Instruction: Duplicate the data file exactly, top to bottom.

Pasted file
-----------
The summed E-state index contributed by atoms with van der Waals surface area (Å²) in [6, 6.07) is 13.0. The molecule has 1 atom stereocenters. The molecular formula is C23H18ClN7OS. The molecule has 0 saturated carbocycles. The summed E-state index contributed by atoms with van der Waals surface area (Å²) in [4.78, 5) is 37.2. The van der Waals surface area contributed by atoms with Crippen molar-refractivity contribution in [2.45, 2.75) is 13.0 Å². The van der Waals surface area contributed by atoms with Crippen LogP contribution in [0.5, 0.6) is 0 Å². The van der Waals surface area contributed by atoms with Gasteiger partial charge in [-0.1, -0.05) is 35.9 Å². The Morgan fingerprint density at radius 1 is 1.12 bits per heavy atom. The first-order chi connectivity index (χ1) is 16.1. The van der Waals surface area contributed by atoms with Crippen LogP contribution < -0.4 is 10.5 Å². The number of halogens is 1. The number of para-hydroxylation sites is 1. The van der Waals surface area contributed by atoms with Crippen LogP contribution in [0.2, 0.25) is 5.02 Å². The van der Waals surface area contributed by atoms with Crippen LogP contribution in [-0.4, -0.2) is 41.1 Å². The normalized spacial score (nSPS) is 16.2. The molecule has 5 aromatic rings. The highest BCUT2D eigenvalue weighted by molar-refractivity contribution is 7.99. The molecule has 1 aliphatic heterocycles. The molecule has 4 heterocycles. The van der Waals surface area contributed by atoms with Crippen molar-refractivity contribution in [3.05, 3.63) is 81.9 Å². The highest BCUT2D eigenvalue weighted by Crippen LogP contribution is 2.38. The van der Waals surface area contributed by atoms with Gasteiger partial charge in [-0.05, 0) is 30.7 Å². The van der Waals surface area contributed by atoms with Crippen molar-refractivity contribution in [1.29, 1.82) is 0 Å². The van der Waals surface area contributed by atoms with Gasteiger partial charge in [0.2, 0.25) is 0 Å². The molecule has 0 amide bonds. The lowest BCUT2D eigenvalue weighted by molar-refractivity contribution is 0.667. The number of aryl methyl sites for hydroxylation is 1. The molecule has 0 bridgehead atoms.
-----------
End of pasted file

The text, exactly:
The summed E-state index contributed by atoms with van der Waals surface area (Å²) in [6, 6.07) is 13.0. The molecule has 1 atom stereocenters. The molecular formula is C23H18ClN7OS. The molecule has 0 saturated carbocycles. The summed E-state index contributed by atoms with van der Waals surface area (Å²) in [4.78, 5) is 37.2. The van der Waals surface area contributed by atoms with Crippen molar-refractivity contribution in [2.45, 2.75) is 13.0 Å². The van der Waals surface area contributed by atoms with Crippen LogP contribution in [0.5, 0.6) is 0 Å². The van der Waals surface area contributed by atoms with Gasteiger partial charge in [-0.1, -0.05) is 35.9 Å². The Morgan fingerprint density at radius 1 is 1.12 bits per heavy atom. The first-order chi connectivity index (χ1) is 16.1. The van der Waals surface area contributed by atoms with Crippen LogP contribution < -0.4 is 10.5 Å². The number of halogens is 1. The number of para-hydroxylation sites is 1. The van der Waals surface area contributed by atoms with Crippen LogP contribution in [0.2, 0.25) is 5.02 Å². The van der Waals surface area contributed by atoms with Crippen LogP contribution in [-0.4, -0.2) is 41.1 Å². The normalized spacial score (nSPS) is 16.2. The molecule has 5 aromatic rings. The highest BCUT2D eigenvalue weighted by molar-refractivity contribution is 7.99. The molecule has 1 aliphatic heterocycles. The molecule has 4 heterocycles. The van der Waals surface area contributed by atoms with Crippen molar-refractivity contribution in [3.05, 3.63) is 81.9 Å². The highest BCUT2D eigenvalue weighted by Crippen LogP contribution is 2.38. The van der Waals surface area contributed by atoms with Gasteiger partial charge in [-0.05, 0) is 30.7 Å². The van der Waals surface area contributed by atoms with Crippen molar-refractivity contribution in [1.29, 1.82) is 0 Å². The van der Waals surface area contributed by atoms with Gasteiger partial charge in [0.2, 0.25) is 0 Å². The molecule has 0 amide bonds. The lowest BCUT2D eigenvalue weighted by molar-refractivity contribution is 0.667. The number of aryl methyl sites for hydroxylation is 1. The molecule has 0 bridgehead atoms.